I can’t decide whether Olaf the snow-dork was a cute comic-relief character that worked within the story, or if he was misplaced. ( Olaf is CLEARLY a big hit with the kids and he’s a great marketing tool; I can’t fault Disney for that.) I get that he is a bridge character between the sisters, linking their past and their current struggle. But if that’s the case, I wonder if there was a better way to use that character. What if the comic relief came from elsewhere and his character explained (or even hint at) the source of Elsa’s magic or its significance?

What if Elsa’s power was somehow connected to Anna in a bigger way than “oh, if I don’t hide it, I’ll hurt her again?” What if Elsa’s magic developed to entertain and protect Anna, out of love, but when it backfired and Elsa accidentally hurt her sister, it raged out of her control? What if the ice magic was an ancient gift bestowed on the rulers of the kingdom, but over the years it was forgotten and Elsa was the first child in generations to have it?

Elsa has a power she is afraid of, and Anna’s power is that she faces her fears. Elsa’s journey to truly embracing herself revolves around her relationship with her sister, just as Anna’s journey to understand what love is revolves around the same thing. While the ice magic serves as a powerful metaphor, ultimately I think it becomes a vague situation for the story to happen around, not through. Like at the beginning? When the royal family goes off in the night to find those trolls to save little Anna? The mind is easy to change but not the heart? What exactly did Elsa DO? Give Anna a bad case of brain freeze? (I admit I was a little confused at that bit. I figure when someone gets hit in the head with a bolt of ice, they’d either end up with a bad headache or, you know, no head. What was the difference between the physical/material ice and the “magic disease ice?”)

And oh god, those trolls. There was another chance to give a little back-story or context for how magic functions in this world, but no. Sure, these trolls seem to have all this knowledge of magic, but besides ridding little Anna of a bad ice-headache and a vague warning to Elsa and her parents of “beauty” and “danger” if you don’t get that darn frost problem under control, what do these supposedly wise, old trolls do?

Apparently, kidnap the kid from the opening scene, raise him as their own, and then sing a little song mid-movie about fixer-upper relationships. A weird song about fixer-upper relationships. I get it was supposed to build the relationship between two of the main characters, but, really? And they look like stone smurfs. Smurfs. Stone. Smurfs.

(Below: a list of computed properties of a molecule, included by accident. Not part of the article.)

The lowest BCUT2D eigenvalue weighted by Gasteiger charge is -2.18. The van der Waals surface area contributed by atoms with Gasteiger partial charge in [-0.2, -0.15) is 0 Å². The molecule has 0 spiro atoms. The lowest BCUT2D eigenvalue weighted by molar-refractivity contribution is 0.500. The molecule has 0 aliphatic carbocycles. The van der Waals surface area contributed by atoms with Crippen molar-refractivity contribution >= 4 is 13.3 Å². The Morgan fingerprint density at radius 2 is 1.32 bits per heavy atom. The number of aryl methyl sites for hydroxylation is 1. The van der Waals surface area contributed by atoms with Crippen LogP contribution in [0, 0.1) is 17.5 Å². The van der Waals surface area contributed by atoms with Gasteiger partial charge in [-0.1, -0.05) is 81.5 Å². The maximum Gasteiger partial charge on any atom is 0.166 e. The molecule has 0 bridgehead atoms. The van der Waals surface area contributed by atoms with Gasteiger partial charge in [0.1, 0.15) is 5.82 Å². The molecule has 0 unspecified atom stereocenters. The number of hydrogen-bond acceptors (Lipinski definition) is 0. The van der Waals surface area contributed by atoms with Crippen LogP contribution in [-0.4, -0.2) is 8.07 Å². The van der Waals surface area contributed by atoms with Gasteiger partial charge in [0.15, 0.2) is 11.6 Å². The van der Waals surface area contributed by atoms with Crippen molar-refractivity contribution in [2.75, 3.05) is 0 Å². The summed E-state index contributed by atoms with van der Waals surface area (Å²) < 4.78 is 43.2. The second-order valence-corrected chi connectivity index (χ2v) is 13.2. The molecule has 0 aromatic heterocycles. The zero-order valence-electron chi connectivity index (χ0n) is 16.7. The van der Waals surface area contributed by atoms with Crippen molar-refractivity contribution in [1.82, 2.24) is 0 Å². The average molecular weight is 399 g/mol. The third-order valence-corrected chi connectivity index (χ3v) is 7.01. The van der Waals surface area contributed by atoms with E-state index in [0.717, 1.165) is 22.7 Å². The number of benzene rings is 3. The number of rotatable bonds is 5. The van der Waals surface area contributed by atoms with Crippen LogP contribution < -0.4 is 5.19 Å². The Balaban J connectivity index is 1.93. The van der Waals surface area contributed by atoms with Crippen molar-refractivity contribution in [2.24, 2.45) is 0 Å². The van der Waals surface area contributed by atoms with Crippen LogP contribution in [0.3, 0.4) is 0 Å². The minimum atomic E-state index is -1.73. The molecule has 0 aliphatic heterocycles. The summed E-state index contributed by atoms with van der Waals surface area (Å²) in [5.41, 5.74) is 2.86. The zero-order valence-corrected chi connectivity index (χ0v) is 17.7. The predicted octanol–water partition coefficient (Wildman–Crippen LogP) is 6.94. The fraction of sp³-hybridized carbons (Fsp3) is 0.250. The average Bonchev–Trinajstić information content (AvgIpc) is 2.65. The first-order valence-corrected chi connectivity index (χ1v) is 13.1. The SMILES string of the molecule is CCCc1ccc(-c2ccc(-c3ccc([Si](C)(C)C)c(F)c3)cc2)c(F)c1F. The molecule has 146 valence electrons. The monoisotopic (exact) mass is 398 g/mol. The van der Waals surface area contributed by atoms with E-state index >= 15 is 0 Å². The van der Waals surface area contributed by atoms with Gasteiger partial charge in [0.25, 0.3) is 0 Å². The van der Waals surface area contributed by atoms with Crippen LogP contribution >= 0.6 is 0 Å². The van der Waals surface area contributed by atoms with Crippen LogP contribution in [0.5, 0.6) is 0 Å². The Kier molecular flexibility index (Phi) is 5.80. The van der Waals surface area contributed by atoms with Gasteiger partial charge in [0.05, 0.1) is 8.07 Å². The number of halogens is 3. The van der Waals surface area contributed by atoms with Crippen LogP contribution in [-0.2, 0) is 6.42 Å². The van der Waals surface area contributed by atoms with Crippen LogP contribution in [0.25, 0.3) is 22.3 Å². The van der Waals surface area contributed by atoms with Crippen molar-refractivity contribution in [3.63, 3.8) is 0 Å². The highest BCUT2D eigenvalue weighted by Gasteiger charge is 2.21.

Not only did the story feel disjointed in parts, but the music was aaaaall over the place. I am not musically educated enough to articulate WHY, but that’s exactly how I experienced it. Intense, powerful opening music and then… where the hell was that during the rest of it?

I found “Let it Go,” sung by Elsa, to be one of the strongest songs overall, and one of the most impactful. Elsa goes from barely keeping her magic hidden to completely unleashing it from her fingertips, creating this gorgeous ice castle. But Olaf the snow-dork has his own style of song (which is admittedly adorable), the trolls have their own weird song (a total wtf moment), a few Disney-style pop songs, and… I don’t really remember much else. Regardless of whether or not the songs had merit, the main thing I remember is… not remembering them very well.

Growing up, Disney movies were all about the music for me. As questionable and cringe-worthy as Pocahontas was, damnit that movie had some amazing music. Lion King? Unforgettable, plus my all-time favorite villain song. Each decade, each “age” of Disney had its own flavor, animation, story, and perhaps most importantly for many of us, music.

Watching Frozen in a theater filled with children and families, I wondered how this generation of kids will remember the music. To them, is it the best thing ever, and am I just biased because I’m not their age anymore? Perhaps.

I really did enjoy the film. The visuals of ice and snow are stunning, the journeys of both sisters are wonderfully done and tender (like a steak, hehe). Character dialogue and exchange felt organic and fluid, right down to the most subtle of body language details, which made the motivation and development of each character clear and engaging. While largely scattered, the music did contain a couple gems that I hope kids will sing loudly in the backseats of cars, much to their parents’ chagrin or joy (or both). The kids sitting with us in the theater loved the movie, and were very vocal about it. And while I question how focused the story was and the roles some of the side characters played, I think those critiques are best served in thinking about how we might make even better films, stories, whatever, in the future.